Is the Pin operator backwards?

Elixir is touted as being a ‘Functional Language’ and the common characteristic of a functional language is that its ‘variables’ are immutable.

Other functional languages allow some tolerance for mutability, as long as some explicit ceremony is employed so that the developer knows he/she is ‘breaking the rules’.

it seems to me that the Pin operator should really be an ‘UnPin’ operator so that allowing a left side to be re-matched to a right side becomes an explicit operation i.e. the left side is immutable unless I use the ‘UnPin’ symbol - “I know that by writing ‘^a’ I am explicitly allowing a state change”.

Does this make sense or do I misunderstand something?

I’m not putting Elixir down - just trying to understand it.

Yes, I have read José’s github posting about why he allows re-matching. I am just thinking that allowing re-matching shouldn’t be the default behavior and that it doesn’t cost much time or effort to type one extra character to allow the re-match.

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Rebinding a variable does not mutate data. If I have:

x = %{foo: 1}
y = x
x = Map.put(x, :bar, 2)

y is still %{foo: 1}. The data itself is completely unchanged. We have shadowed x, but that isn’t the same thing as mutability. Data and bindings to data aren’t the same thing. It can be a difficult thing to see at first for some, but the “tolerance for mutability” you speak of from other functional languages doesn’t even apply here, since mutable data is not a feature available in the VM.

This is perhaps easier to see in a loop:

x = 1
for i <- 1..10 do
  x = i

If = were performing a mutation, x would be 10, but in fact it’s still just 1. All that happens is shadowing / rebinding, and that naturally doesn’t work across lexical scopes.


In Erlang, this does not work…

$ erl
Erlang/OTP 21 [erts-10.0] [source] [64-bit] [smp:8:8] [ds:8:8:10] [async-threads:1] [hipe]

Eshell V10.0  (abort with ^G)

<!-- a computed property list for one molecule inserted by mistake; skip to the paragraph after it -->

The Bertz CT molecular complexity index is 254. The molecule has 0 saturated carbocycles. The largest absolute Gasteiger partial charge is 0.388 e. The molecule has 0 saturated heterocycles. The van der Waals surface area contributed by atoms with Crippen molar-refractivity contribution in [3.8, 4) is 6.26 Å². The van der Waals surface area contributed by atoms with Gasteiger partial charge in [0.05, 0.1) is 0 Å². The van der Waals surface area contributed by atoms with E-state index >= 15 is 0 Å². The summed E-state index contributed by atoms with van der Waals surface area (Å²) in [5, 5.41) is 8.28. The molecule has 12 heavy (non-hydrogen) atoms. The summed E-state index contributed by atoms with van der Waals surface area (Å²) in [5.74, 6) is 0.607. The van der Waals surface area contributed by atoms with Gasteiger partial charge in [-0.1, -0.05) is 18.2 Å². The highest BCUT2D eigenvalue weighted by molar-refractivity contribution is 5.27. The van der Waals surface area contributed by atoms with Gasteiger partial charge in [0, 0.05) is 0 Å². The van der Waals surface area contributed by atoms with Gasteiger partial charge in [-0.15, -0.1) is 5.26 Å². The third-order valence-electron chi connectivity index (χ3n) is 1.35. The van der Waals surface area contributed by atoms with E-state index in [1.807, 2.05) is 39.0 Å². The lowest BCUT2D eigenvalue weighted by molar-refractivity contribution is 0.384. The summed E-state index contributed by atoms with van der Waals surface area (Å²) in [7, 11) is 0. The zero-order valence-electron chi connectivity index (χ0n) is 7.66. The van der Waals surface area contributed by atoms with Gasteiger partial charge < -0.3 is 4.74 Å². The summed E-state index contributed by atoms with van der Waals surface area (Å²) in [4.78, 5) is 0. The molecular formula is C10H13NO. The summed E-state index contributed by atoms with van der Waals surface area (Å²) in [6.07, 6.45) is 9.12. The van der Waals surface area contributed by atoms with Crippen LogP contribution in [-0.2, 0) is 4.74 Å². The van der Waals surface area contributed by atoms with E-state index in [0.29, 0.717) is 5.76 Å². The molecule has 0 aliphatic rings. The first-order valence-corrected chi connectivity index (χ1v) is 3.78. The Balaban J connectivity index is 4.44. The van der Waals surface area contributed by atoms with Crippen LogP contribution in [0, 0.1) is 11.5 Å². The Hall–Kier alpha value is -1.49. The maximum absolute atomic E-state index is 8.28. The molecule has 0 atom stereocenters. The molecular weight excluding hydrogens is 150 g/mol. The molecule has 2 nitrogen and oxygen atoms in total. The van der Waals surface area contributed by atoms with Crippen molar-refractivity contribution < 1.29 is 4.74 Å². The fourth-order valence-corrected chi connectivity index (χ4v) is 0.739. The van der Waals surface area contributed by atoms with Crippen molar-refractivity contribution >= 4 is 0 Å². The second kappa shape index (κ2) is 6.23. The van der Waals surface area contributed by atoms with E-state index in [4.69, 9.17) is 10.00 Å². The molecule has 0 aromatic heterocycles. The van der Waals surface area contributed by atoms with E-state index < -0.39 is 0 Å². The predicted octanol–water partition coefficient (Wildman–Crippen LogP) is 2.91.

1> A=10.          
2> A=11.
** exception error: no match of right hand side value 11

But in Elixir it works

$ iex
Erlang/OTP 21 [erts-10.0] [source] [64-bit] [smp:8:8] [ds:8:8:10] [async-threads:1] [hipe]

Interactive Elixir (1.6.6) - press Ctrl+C to exit (type h() ENTER for help)
iex(1)> a=10
iex(2)> a=11

Because underneath, it’s doing

A0 = 10.
A1 = 11.

You might not like it, because it feels like mutation, but it’s not, it’s rebinding. Just consider this as a syntactic sugar. It’s useful when doing

conn = conn |> apply_some_change()

In the end, it does generate valid bytecode for the BEAM, and immutability is respected.

BTW You might prefer Erlang syntax, but You would lose |> :slight_smile:

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You can use ETS for mutability if you really really need it (say, if you want a big data structure that must change often with minimal performance penalty; or caches).

The pin operator does not mutate. It allows you to match information stored in a variable instead of it being hardcoded. The official docs have pretty good examples, have you tried them in iex?

The = does not assign per se; it matches a pattern and rebinds if the match is successful (namely the variable is internally now a different variable entirely; using the same name is a syntax sugar, and that variable simply points to a new immutable piece of data now; the old value is discarded). It never assigns, as @benwilson512 mentioned.

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While technically correct I think it leaves the impression that you are mutating, especially for newcomers to the language. If I’d guess this behaviour was put in because of two things:

  1. Principle of least surprise, if you are coming from an imperative language (but quite surprising to an erlang developer)
  2. Because they’ve seen too much code like
A0 = do_something(A),